iBLOGthere4iM
<< Previous Main Next >>

Here's the WSDL, C# and an abstract implementation w/ documentation for PaSSAPI. This is a Request For Comments in order to first introduce and receive feedback for making this a great API.

Where did PaSSAPI come from?
PaSSAPI started as an idea of Dave Winer, which I stole from him when he didn't pursue further. Dave introduced the idea of Portable and Simple Syndication, which would allow RSS 2.0 element to be used w/in other XML grammars. Originally, Dave called the format PSS. I renamed it PaSS and released version 1.1 last December. PaSSAPI is an API built on top of PaSS.

How did I develop PaSSAPI?
PaSSAPI was developed entirely by writing a WSDL file that described the methods of MetaWeblogAPI and BloggerAPI. The first implementation is entirely in SOAP, but I plan to release an HTTP GET and HTTP POST version in the near future. I may also add methods and welcome suggestions.

Why not just use MetaWeblogAPI?
MetaWeblogAPI uses a great Web RPC called XML-RPC. Unfortunately, I wanted a protocol that worked equally w/ SOAP, HTTP GET and HTTP POST. By allowing use of SOAP, you can actually send PaSSAPI request over alternate transports like SMTP. XML-RPC is bound to HTTP. Also, XML-RPC method calls cannot be expressed in WSDL and I'm pretty upset at Microsoft and IBM for this failure.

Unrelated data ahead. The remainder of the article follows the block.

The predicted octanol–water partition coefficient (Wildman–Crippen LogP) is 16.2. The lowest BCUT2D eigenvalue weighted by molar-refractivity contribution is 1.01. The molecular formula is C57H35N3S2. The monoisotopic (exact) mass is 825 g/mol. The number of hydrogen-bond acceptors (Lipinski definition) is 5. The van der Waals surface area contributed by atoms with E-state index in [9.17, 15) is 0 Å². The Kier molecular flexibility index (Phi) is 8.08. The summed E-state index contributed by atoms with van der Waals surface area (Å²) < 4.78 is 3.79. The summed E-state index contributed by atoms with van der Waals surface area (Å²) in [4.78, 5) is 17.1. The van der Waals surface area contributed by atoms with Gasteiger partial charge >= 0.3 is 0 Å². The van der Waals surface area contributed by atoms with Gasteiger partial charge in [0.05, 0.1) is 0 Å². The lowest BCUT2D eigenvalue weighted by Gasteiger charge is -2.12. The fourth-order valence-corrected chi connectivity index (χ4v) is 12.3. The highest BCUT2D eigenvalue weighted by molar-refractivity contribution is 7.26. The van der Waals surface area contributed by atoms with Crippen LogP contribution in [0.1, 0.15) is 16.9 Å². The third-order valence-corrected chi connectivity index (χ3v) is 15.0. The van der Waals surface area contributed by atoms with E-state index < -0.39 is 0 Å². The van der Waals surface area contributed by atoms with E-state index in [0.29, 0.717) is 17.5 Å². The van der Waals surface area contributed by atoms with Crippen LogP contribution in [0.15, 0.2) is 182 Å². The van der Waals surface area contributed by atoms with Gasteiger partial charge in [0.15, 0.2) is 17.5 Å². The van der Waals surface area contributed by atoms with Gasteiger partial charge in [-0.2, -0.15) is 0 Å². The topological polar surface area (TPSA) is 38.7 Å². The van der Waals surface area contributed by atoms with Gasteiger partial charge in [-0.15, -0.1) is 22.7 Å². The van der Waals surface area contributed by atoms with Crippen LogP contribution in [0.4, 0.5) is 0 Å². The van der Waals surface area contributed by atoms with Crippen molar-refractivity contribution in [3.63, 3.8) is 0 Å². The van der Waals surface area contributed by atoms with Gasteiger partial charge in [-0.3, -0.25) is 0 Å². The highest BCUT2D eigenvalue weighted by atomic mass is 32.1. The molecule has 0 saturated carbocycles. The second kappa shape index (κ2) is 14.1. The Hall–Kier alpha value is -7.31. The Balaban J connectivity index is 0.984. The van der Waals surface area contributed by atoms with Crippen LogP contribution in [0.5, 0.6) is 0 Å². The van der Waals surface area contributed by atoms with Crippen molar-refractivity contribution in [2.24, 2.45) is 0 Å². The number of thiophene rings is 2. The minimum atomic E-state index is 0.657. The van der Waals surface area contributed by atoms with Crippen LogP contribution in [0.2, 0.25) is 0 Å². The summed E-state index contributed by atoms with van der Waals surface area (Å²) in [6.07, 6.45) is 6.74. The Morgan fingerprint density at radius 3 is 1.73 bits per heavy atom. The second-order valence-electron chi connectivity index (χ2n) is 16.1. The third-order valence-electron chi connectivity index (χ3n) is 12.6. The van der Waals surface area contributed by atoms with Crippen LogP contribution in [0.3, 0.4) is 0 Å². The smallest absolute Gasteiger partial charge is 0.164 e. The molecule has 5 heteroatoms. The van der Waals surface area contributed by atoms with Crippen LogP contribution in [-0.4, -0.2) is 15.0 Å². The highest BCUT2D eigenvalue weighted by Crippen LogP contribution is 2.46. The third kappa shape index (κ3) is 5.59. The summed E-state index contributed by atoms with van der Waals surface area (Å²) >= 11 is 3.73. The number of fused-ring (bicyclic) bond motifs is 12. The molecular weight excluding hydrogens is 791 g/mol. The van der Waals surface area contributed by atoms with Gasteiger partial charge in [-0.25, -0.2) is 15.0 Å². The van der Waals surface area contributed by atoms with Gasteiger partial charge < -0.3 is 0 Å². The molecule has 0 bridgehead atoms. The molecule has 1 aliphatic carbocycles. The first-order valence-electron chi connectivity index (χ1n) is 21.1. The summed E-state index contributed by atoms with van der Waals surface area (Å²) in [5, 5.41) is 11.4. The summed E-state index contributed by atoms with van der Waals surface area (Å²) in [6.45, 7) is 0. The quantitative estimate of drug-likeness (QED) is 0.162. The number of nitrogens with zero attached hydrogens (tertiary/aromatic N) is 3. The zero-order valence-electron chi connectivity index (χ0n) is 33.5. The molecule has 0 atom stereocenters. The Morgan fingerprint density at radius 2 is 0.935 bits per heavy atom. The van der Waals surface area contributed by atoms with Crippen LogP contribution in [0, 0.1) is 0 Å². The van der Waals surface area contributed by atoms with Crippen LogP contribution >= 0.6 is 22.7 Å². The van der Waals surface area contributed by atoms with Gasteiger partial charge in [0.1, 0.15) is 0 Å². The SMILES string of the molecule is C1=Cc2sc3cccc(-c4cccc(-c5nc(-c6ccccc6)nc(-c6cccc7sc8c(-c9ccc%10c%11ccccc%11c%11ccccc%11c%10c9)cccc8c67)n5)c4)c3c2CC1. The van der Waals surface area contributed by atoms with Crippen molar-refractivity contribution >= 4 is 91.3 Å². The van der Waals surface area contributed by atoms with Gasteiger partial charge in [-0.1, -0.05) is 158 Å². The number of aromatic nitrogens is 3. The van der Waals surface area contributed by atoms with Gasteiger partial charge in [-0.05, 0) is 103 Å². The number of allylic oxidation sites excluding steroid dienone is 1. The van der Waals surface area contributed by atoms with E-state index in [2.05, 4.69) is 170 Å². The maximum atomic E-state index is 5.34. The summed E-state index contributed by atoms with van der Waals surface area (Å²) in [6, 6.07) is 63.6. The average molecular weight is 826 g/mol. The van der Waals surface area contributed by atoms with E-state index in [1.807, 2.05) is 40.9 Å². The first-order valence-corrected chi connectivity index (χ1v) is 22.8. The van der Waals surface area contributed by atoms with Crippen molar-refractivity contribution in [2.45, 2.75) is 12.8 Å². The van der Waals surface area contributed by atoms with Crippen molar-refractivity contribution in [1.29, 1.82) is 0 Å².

Why not just use AtomAPI?
AtomAPI uses another great Web RPC called REST. Unfortunately, REST like XML-RPC is bound to HTTP and cannot be expressed in WSDL.

Is PaSSAPI competitive to AtomAPI?
Not really. I didn't take the time to incorporate the ideals of Atom into PaSSAPI. If you want to use REST and Atom syntax, then I suggest you continue to use AtomAPI, but if you want a lightweight protocol that works out of the box w/ existing tools, then you might want to consider PaSSAPI.

What do you mean by Works Out-Of-Box?
Any tool that sucks in WSDL can be made to work w/ PaSSAPI in minutes. Trying to do the same in WSDL incompatible technologies takes man-days, if not man-months of effort and is generally bug laden.

What do you mean by lightweight protocol?
By lightweight, I mean that the entire protocol is described in a 400 line XML file and requires very little code to implement.

What is down the road?
First, iM going to listen to the feedback, then I plan on incorporating some of the feedback into the API and finally I will start releasing tools, like C# and Java client and server interfaces.